Stop Hating Yourself
No matter how hard you try, you won’t sustain “normal” eating if you hate yourself. I don’t mean not dissing your body, which is a mere manifestation of self-hatred. I mean understanding where your fierce animosity comes from and chasing it out the door.
The reason that so many disregulated eaters find it difficult to love themselves is that they’re full of self-contempt and –disgust. That’s why when mental health experts insist that self-love is imperative for healing food problems, many troubled eaters simply can’t fathom going from here to there. It’s not as if they’ve been walking around feeling merely neutral or lukewarm about themselves. What they’ve been carting around for decades is a palpable self-hatred that touches every aspect of their lives.
This mindset takes up far too much real estate in a disregulated eater’s thinking and is the underpinning for most self-destructive behavior. It crowds out achievement, pride, and positive feelings; it drowns out compassionate self-talk and hijacks the best of intentions. This kind of hatred is chilling in its ferocity, hell-bent on destroying self-love and the love of others given by others.
Children, of course, are not born with self-hatred. They learn it from imperfect parents and care-takers who mistreat them. When someone beats or neglects you or tears you down in any way emotionally, children wonder, “What makes them hate me?” Children can feel the dislike in parental words and actions. This doesn’t mean that inept parents don’t also love their children. Perhaps these parents are reasonably good care-takers when they’re not drinking and ogres when they are. Or they’re sweetness and kindness when life is calm, but make their children’s lives a misery when it becomes stressful.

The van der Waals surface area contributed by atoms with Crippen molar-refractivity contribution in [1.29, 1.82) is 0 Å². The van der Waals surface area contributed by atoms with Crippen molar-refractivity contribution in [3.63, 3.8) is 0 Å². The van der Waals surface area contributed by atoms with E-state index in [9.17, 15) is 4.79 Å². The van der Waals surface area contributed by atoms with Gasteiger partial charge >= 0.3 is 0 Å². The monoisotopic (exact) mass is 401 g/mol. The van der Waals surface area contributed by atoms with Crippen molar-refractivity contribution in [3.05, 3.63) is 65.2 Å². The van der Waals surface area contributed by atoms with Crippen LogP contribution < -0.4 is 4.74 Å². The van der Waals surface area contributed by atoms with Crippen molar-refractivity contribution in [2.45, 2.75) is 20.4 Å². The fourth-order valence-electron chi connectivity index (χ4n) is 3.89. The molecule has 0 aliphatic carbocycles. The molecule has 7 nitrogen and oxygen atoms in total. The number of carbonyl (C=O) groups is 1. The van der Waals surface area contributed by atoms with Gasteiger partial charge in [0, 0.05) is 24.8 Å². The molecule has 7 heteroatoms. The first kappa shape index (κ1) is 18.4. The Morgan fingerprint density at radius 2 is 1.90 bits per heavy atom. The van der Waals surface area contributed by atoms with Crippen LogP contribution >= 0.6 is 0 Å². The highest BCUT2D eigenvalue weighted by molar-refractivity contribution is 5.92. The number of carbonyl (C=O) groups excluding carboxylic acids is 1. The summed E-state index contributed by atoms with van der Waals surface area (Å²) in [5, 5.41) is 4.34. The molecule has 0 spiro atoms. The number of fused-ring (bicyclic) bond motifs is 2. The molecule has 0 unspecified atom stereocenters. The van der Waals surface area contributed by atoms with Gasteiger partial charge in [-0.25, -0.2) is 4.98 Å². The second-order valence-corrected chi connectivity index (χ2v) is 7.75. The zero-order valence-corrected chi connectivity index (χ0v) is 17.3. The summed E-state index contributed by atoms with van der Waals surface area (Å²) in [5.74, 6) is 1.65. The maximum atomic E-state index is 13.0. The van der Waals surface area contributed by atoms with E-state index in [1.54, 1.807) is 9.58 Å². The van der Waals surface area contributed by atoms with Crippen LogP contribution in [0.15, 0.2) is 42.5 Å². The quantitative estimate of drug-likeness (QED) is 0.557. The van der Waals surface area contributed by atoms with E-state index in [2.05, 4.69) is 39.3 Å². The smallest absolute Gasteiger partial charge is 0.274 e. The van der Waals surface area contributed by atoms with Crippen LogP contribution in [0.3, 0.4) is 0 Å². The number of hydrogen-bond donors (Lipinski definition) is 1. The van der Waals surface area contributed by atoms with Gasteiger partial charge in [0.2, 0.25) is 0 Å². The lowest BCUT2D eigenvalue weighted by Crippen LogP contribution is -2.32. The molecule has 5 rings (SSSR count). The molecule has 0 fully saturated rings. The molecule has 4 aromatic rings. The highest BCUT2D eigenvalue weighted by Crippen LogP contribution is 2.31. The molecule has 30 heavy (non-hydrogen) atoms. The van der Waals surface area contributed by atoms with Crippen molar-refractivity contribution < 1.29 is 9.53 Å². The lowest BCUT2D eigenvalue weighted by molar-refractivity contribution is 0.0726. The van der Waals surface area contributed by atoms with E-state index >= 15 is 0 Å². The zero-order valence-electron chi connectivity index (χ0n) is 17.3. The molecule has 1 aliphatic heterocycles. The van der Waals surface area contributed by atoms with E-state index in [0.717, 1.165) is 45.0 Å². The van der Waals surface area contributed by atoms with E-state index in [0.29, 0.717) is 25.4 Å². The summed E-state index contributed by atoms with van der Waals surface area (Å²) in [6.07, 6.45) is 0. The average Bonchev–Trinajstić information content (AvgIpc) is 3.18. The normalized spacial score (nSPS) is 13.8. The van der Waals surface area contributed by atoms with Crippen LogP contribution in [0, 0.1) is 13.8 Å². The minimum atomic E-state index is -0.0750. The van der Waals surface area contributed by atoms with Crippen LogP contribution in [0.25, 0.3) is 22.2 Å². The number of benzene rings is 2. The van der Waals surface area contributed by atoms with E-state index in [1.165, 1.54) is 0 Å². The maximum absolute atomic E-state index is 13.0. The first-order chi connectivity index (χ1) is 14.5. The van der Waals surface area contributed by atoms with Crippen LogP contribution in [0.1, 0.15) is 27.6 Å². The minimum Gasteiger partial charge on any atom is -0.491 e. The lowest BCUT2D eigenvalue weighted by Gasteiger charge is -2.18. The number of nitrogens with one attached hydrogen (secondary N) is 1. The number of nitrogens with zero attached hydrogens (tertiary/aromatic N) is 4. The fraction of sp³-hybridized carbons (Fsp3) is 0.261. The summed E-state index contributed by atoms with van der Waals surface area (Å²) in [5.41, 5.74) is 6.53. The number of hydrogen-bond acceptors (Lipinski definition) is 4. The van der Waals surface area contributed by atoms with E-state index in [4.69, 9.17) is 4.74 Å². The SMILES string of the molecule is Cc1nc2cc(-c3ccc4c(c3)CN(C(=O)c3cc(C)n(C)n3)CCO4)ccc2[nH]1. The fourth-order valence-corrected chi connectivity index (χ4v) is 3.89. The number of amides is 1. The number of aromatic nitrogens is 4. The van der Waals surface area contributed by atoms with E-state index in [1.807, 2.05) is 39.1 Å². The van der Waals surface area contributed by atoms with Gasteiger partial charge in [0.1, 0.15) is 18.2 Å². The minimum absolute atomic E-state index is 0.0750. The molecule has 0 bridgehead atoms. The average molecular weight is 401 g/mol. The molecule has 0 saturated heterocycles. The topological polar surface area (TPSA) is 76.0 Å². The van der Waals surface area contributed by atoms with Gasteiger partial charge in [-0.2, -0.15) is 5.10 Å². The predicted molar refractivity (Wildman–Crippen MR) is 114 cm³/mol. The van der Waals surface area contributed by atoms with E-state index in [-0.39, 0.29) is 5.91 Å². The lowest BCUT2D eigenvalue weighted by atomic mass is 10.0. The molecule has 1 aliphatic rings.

What’s really going on is parents loathing themselves—due to the unfairness of life, their incompetence, inability to control life, or the terrors that rule them. Parents who spew hatred and dump it on their children are trying to rid what’s within themselves in order to feel better. Children are the receptacles of whatever is simmering when parental pots boil over. Drowning in such foul overflow, children think they deserve the hate. The answer to the child’s question of, “What makes them hate me?” is not within the child but within their self-hating parents. Remember that feelings that have been directed at you aren’t yours and never were. They are someone else’s. Let your self-hatred go so you can move on to the positive feelings and behaviors, eating and otherwise, that show—beyond a shadow of a doubt—how much you love yourself.